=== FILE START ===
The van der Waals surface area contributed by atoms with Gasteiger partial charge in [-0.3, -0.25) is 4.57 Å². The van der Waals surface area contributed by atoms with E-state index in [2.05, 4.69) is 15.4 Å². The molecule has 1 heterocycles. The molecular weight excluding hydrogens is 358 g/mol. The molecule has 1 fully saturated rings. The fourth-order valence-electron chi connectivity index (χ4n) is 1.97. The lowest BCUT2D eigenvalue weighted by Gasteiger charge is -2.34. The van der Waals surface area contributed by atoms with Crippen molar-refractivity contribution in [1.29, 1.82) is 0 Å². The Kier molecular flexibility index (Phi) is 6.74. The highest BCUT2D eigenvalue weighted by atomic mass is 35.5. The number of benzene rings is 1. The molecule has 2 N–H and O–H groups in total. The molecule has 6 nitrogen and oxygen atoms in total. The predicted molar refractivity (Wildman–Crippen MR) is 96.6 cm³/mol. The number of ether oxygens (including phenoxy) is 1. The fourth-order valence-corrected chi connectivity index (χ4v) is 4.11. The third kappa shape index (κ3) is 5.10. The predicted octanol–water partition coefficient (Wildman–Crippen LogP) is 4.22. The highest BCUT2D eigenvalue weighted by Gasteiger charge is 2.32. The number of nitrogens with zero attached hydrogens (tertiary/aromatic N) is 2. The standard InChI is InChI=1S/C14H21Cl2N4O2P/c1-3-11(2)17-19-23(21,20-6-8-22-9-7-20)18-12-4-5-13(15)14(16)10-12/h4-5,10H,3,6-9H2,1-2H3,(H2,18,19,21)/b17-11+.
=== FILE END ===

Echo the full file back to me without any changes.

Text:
The van der Waals surface area contributed by atoms with Gasteiger partial charge in [-0.3, -0.25) is 4.57 Å². The van der Waals surface area contributed by atoms with E-state index in [2.05, 4.69) is 15.4 Å². The molecule has 1 heterocycles. The molecular weight excluding hydrogens is 358 g/mol. The molecule has 1 fully saturated rings. The fourth-order valence-electron chi connectivity index (χ4n) is 1.97. The lowest BCUT2D eigenvalue weighted by Gasteiger charge is -2.34. The van der Waals surface area contributed by atoms with Crippen molar-refractivity contribution in [1.29, 1.82) is 0 Å². The Kier molecular flexibility index (Phi) is 6.74. The highest BCUT2D eigenvalue weighted by atomic mass is 35.5. The number of benzene rings is 1. The molecule has 2 N–H and O–H groups in total. The molecule has 6 nitrogen and oxygen atoms in total. The predicted molar refractivity (Wildman–Crippen MR) is 96.6 cm³/mol. The number of ether oxygens (including phenoxy) is 1. The fourth-order valence-corrected chi connectivity index (χ4v) is 4.11. The third kappa shape index (κ3) is 5.10. The predicted octanol–water partition coefficient (Wildman–Crippen LogP) is 4.22. The highest BCUT2D eigenvalue weighted by Gasteiger charge is 2.32. The number of nitrogens with zero attached hydrogens (tertiary/aromatic N) is 2. The standard InChI is InChI=1S/C14H21Cl2N4O2P/c1-3-11(2)17-19-23(21,20-6-8-22-9-7-20)18-12-4-5-13(15)14(16)10-12/h4-5,10H,3,6-9H2,1-2H3,(H2,18,19,21)/b17-11+.